New evidence from former U.S. officials reveals
that the George W. Bush administration failed to adopt any plan to block the
retreat of Osama bin Laden and other al-Qaeda leaders from Afghanistan to Pakistan
in the first weeks after 9/11.
That failure was directly related to the fact that top administration officials
gave priority to planning for war with Iraq over military action against al-Qaeda
As a result, the United States had far too few troops and strategic airlift
capacity in the theater to cover the large number of possible exit routes through
the border area when bin Laden escaped in late 2001.
Because it had not been directed to plan for that contingency, the U.S. military
had to turn down an offer by Pakistani President Pervez Musharraf in late November
2001 to send 60,000 troops to the border passes to intercept them, according
to accounts provided by former U.S. officials involved in the issue.
On Nov. 12, 2001, as Northern Alliance troops were marching on Kabul with
little resistance, the CIA had intelligence that bin Laden was headed for a
cave complex in the Tora Bora Mountains close to the Pakistani border.
The war had ended much more quickly than expected only days earlier. CENTCOM
commander Tommy Franks, who was responsible for the war in Afghanistan, had
no forces in position to block bin Laden's exit.
Franks asked Lt. Gen. Paul T. Mikolashek, commander of Army Central Command
(ARCENT), whether his command could provide a blocking force between al-Qaeda
and the Pakistani border, according to David W. Lamm, who was then commander
of ARCENT Kuwait.
Lamm, a retired Army colonel, recalled in an interview that there was no way
to fulfill the CENTCOM commander's request, because ARCENT had neither the
troops nor the strategic lift in Kuwait required to put such a force in place.
"You looked at that request, and you just shook your head," recalled
Lamm, now chief of staff of the Near East South Asia Center for Strategic Studies
at the National Defense University.
Franks apparently already realized that he would need Pakistani help in blocking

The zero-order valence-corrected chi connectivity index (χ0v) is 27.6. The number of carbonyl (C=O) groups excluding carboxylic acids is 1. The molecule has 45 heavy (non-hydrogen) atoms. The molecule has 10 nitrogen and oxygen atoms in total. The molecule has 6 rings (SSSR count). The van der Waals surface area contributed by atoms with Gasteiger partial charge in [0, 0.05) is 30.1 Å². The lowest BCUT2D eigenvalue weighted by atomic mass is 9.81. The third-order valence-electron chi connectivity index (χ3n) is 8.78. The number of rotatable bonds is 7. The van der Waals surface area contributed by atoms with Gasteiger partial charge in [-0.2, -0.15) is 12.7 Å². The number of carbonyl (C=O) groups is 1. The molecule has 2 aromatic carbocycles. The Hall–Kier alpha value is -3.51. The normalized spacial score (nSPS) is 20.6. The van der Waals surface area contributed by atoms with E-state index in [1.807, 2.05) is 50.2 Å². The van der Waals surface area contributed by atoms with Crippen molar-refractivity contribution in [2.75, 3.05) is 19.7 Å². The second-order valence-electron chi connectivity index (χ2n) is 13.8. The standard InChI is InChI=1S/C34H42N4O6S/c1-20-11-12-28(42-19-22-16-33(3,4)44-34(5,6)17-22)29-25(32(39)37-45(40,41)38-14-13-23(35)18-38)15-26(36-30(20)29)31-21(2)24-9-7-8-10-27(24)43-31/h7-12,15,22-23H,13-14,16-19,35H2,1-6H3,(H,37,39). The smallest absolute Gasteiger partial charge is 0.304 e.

the al-Qaeda exit from Tora Bora. Secretary of Defense Donald Rumsfeld told
a National Security Council meeting that Franks "wants the [Pakistanis]
to close the transit points between Afghanistan and Pakistan to seal what's
going in and out," according to the National Security Council meeting
transcript in Bob Woodward's book Bush at War.
Bush responded that they would need to "press Musharraf to do that."
A few days later, Franks made an unannounced trip to Islamabad to ask Musharraf
to deploy troops along the Pakistan-Afghan border near Tora Bora.
A deputy to Franks, Lt. Gen. Mike DeLong, later claimed that Musharraf had
refused Franks' request for regular Pakistani troops to be repositioned from
the north to the border near the Tora Bora area. DeLong wrote in his 2004 book
Inside Centcom that Musharraf had said he "couldn't do that,"
because it would spark a "civil war" with a hostile tribal population.
But U.S. Ambassador Wendy Chamberlin, who accompanied Franks to the meeting
with Musharraf, provided an account of the meeting to this writer that contradicts
Chamberlin, now president of the Middle East Institute in Washington, recalled
that the Pakistani president told Franks that CENTCOM had vastly underestimated
what was required to block bin Laden exit from Afghanistan. Musharraf said,
"Look you are missing the point: there are 150 valleys through which al-Qaeda
are going to stream into Pakistan," according to Chamberlin.
Although Musharraf admitted that the Pakistani government had never exercised
control over the border area, the former diplomat recalled, he said this was
"a good time to begin." The Pakistani president offered to redeploy